Oppression extinguished Tunisia’s light

Oppression extinguished Tunisia’s light

After its independence in 1956, Tunisia was considered in several western capitals to be one of the most serious candidates for democracy. Its first president, Habib Bourguiba, invested far more in education than in defence and before adopting a constitution he passed a new personal status code giving women equal rights with men. These first steps taken by Tunisia’s new leadership – in a region shaped by coups, civil wars and dictatorships – were deemed revolutionary at the time.

More than half a century later, Tunisia is still an exception in the Middle East and north Africa region, not least for the sustainability of its modernist reforms and its stability.

But, politically, it has nothing different from its neighbours. Its regime is even singled out as one of the toughest in the region.

Tunisia is often criticised for its political stagnation, especially since its socio-economic achievements haven’t been accompanied by political reforms to consolidate real democratic practices. Over the years, the political stagnation has weakened the impact of these achievements. One of the most worrisome indicators for its major economic partners is the spiralling corruption, due mainly to favouritism and impunity.

And, while its socio-economic indicators remain among the best in the Mena region, Tunisia has been overtaken by its neighbours in politics.

At the nomination hearing of Gordon Gray as new US ambassador to Tunisia, last July, Senate foreign relations committee chairman John Kerry made it clear: Tunisia “lagged far behind even some of its neighbours in its respect for human rights”.

Indeed, Tunisia hoards the most pejorative superlatives. It is one of worst countries for journalists and bloggers, and international watchdogs regularly report crackdowns on human rights defenders.

The political arena is monopolised by the Constitutional Democratic Rally (RCD), despite a semblance of pluralism. The legitimate opposition faces internal strife and is either besieged or not recognised.

This state of affairs persists even though the Tunisian constitution clearly and unreservedly guarantees the right of free and peaceful association and respects freedom of expression and allows civil society and labour unions to play its full role without restrictions.

The major powers have turned a blind eye to these slips, as they did in other parts of the Arab world. It is important, in this context, to remember former US president George Bush’s confessions in a speech in London, in November 2003: “Your nation [Britain] and mine, in the past, have been willing to make a bargain, to tolerate oppression for the sake of stability. Longstanding ties often led us to overlook the faults of local elites. Yet, this bargain did not bring stability or make us safe. It merely bought time, while problems festered and ideologies of violence took hold.”

Furthermore, according to Tunisian opposition, the regime is even enjoying western “sympathy”, to the chagrin of human rights groups.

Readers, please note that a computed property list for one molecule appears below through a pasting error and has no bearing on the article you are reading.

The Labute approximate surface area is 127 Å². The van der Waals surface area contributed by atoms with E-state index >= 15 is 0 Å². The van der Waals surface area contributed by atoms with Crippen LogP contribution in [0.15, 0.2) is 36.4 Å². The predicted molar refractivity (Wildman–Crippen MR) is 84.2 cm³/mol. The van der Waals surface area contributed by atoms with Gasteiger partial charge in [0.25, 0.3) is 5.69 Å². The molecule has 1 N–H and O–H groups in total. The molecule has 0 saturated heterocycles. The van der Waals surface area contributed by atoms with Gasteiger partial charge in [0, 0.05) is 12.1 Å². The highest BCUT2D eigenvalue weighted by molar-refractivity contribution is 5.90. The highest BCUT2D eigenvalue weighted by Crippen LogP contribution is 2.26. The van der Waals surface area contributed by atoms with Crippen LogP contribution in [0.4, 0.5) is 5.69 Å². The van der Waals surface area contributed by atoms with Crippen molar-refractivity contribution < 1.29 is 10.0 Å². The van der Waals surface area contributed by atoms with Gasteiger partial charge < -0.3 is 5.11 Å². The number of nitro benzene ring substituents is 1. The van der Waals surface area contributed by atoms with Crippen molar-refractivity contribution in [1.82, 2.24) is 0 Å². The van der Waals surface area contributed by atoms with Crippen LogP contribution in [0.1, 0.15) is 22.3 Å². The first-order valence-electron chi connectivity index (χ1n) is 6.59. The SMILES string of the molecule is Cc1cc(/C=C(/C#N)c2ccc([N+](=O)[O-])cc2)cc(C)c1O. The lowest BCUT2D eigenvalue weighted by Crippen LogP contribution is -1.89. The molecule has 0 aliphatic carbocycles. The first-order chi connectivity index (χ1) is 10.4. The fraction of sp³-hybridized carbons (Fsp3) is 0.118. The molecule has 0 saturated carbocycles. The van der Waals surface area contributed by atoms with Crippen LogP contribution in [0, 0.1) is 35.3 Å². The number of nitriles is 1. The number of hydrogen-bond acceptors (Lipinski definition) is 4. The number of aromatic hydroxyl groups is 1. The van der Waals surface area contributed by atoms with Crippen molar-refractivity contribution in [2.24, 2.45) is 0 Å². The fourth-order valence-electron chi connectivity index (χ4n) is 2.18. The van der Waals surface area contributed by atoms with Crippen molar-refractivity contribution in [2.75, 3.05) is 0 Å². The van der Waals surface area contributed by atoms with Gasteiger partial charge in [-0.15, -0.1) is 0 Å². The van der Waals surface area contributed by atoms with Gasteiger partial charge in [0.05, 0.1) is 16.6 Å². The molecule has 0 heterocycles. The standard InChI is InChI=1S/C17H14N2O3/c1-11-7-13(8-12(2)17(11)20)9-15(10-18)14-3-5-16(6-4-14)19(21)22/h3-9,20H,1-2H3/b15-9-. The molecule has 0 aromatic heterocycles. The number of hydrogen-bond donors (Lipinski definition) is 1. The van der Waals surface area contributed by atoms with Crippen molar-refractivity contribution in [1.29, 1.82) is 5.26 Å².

To be sure, democracy will never be brought from overseas. Every nation has its own context and reality but, behind the scenes, there are a few questions that draw the attention of political analysts – the most important one focusing on the reasons why Tunisia fell flat in its rush toward democracy and lost ground.

The regime of this small country sandwiched between Algeria and Libya has managed to circumvent international pressure and has benefited from the lack of western interest in its internal political problems. Tunisia has also been one of the key regional partners in the now-defunct “war on terror”, which provided cover for its abuse of rights and “heavy-handed” security measures, and consolidated a secular system set by former president Habib Bourguiba.

Amid turmoil elsewhere in the region many governments – including France, its main economic partner – have tended to place Tunisia low in their list of priorities. Currently, major powers are focusing more on Algeria, which is struggling to turn the leaf of a bloody decade and Libya, now out of its international isolation, rather than Tunisia.

In sum, the Tunisian regime enjoys international indifference vis-à-vis its home policy. That could explain the political stalemate, but there are now also fears that the regime is losing its political identity. Its tendencies sound enormously paradoxical. For example, it has always denied Islamists any right to exist in the political arena. At the same time, secular parties and organisations do not enjoy any margin of freedom. The authorities have even refused to recognise the Tunisian Association for the Defence of Secularism.

This has deepened the absolute divorce between the regime and the opposition. Moreover, several issues of national importance can probably never be solved, including the very thorny issue of Islamist exiles. While many Arab governments are resuming dialogue with radical opposition, including radical Islamists, Tunisia is still sulking.

President Zine el Abidine Ben Ali will seek a fifth term, next month, in an election whose results are already known. Officially, it will be Ben Ali’s last term, unless he amends the constitution one more time.

Officials and diplomats still agree that Tunisia could one day turn into a democracy. It’s just a question of political will.